Do this one thing and lock in the hard-earned benefits of every single workout.
Last rep … and you’ve left it all on the table. Your energy is spent, your muscles are fatigued after being pushed to their limits. You’d pat yourself on the back for a job well done, if only you could lift your aching arms.
Unfortunately, it’s at this point, just when you think you’ve crossed the finish line on another productive weight-training workout, that many people make a monumental mistake. We’re talking one that could essentially wipe away every benefit of that difficult regimen — meaning you did all of it for nothing.
Skipping (or skimping on) your post-workout meal
That error? Skipping (or skimping on) your post-workout meal.
What you eat after you train could be considered the single most important step, the one that makes all the difference between attaining your physique and performance goals or falling short.
Just as there is a rhyme and reason to how you approach your exercises, sets and reps, there is a proven recipe for nutrition to repair and rebuild your body.
Within the 60-minute window after your training ends, your muscles are primed to replenish carbohydrates — in the form of glycogen, your energy stores — and protein, the building blocks of muscle tissue. Granted, these nutrients are critical at all points for those who regularly work out, but the hour after a session is the sweet spot timing-wise.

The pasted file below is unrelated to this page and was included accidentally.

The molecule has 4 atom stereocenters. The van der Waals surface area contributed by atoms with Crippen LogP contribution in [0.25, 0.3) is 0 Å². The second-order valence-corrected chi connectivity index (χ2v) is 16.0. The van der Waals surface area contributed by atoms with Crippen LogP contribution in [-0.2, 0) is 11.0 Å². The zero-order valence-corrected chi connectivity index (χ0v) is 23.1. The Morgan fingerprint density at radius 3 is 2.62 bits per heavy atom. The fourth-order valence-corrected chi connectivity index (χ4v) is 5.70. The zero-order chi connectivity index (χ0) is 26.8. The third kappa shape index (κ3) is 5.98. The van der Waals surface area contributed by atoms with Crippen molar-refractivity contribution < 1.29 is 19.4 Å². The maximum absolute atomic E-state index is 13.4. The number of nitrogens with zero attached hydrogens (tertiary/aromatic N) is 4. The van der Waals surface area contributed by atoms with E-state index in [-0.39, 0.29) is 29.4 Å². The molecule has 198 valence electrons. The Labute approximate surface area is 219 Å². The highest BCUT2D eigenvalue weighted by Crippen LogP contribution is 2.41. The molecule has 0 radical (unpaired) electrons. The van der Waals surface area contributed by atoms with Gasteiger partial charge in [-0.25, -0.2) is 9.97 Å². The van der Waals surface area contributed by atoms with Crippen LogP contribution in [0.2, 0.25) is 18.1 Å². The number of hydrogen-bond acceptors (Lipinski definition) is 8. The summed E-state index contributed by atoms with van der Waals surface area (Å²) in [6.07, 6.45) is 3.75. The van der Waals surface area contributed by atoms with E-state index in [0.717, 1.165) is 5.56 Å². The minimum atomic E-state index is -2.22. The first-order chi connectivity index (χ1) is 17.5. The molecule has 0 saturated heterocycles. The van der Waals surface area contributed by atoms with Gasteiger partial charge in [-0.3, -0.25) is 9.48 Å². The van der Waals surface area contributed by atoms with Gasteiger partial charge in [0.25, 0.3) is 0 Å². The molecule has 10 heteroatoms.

For one, you need protein, which stimulates protein synthesis that builds and repairs muscle tissue. How much protein? There’s no one-size-fits-all definitive answer, although some research studies suggest that 20 grams is the optimal amount one should consume après training. Any more and there doesn’t seem to be much benefit, according to the scientific literature, although up to 40 grams may be okay. (There is some proof that excess protein may be stored as fat, so don’t merely assume more is better.)
Make sure to pair it with some fast-absorbing carbs — up to 60 grams — to prompt your body’s insulin response, which prepares your muscles to receive the protein you’re ingesting. This is when simple-sugar carbs are best: it’s a great time to quench sweet cravings, in fact, with such foods as gummy bears, jelly beans, or angel food cake. (The idea here is fast-acting sugar, not complicated high-calorie sweets — in other words, polishing off a pint of Ben & Jerry’s is not the right approach.)
As for that protein, you could technically use a whole food, like eggs, turkey or chicken breast. But there’s a much easier approach: a protein shake stashed in your gym bag. You can either put scoops of powder in a shaker that you then add water to when ready, or pick a ready-to-drink option.
If you add this one “can’t miss” step to your every single workout, you’ll be giving your body the nutrients it needs to turn your hard work in the gym into real results.
By Michael Berg, NSCA-CPT